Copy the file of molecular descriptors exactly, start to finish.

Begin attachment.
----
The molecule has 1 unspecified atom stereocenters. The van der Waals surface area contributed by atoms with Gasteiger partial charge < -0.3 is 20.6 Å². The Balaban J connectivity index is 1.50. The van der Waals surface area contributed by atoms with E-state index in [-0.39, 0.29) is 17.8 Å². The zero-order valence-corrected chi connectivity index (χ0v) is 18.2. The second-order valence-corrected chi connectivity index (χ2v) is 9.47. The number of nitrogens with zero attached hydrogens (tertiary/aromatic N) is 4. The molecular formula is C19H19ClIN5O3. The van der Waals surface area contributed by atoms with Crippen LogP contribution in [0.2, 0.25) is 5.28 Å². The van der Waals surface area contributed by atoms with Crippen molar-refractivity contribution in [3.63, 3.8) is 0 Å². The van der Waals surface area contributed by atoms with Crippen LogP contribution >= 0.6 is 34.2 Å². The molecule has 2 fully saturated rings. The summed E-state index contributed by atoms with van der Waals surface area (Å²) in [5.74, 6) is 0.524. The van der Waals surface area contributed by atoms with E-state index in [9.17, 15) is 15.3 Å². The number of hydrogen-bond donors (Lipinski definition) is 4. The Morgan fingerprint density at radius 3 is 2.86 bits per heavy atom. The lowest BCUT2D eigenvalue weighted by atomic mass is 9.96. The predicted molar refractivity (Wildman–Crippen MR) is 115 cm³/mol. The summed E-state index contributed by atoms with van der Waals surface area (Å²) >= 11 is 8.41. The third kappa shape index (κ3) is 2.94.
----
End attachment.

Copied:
The molecule has 1 unspecified atom stereocenters. The van der Waals surface area contributed by atoms with Gasteiger partial charge < -0.3 is 20.6 Å². The Balaban J connectivity index is 1.50. The van der Waals surface area contributed by atoms with E-state index in [-0.39, 0.29) is 17.8 Å². The zero-order valence-corrected chi connectivity index (χ0v) is 18.2. The second-order valence-corrected chi connectivity index (χ2v) is 9.47. The number of nitrogens with zero attached hydrogens (tertiary/aromatic N) is 4. The molecular formula is C19H19ClIN5O3. The van der Waals surface area contributed by atoms with Crippen LogP contribution in [0.2, 0.25) is 5.28 Å². The van der Waals surface area contributed by atoms with Crippen molar-refractivity contribution in [3.63, 3.8) is 0 Å². The van der Waals surface area contributed by atoms with Crippen LogP contribution >= 0.6 is 34.2 Å². The molecule has 2 fully saturated rings. The summed E-state index contributed by atoms with van der Waals surface area (Å²) in [5.74, 6) is 0.524. The van der Waals surface area contributed by atoms with E-state index in [9.17, 15) is 15.3 Å². The number of hydrogen-bond donors (Lipinski definition) is 4. The Morgan fingerprint density at radius 3 is 2.86 bits per heavy atom. The lowest BCUT2D eigenvalue weighted by atomic mass is 9.96. The predicted molar refractivity (Wildman–Crippen MR) is 115 cm³/mol. The summed E-state index contributed by atoms with van der Waals surface area (Å²) >= 11 is 8.41. The third kappa shape index (κ3) is 2.94.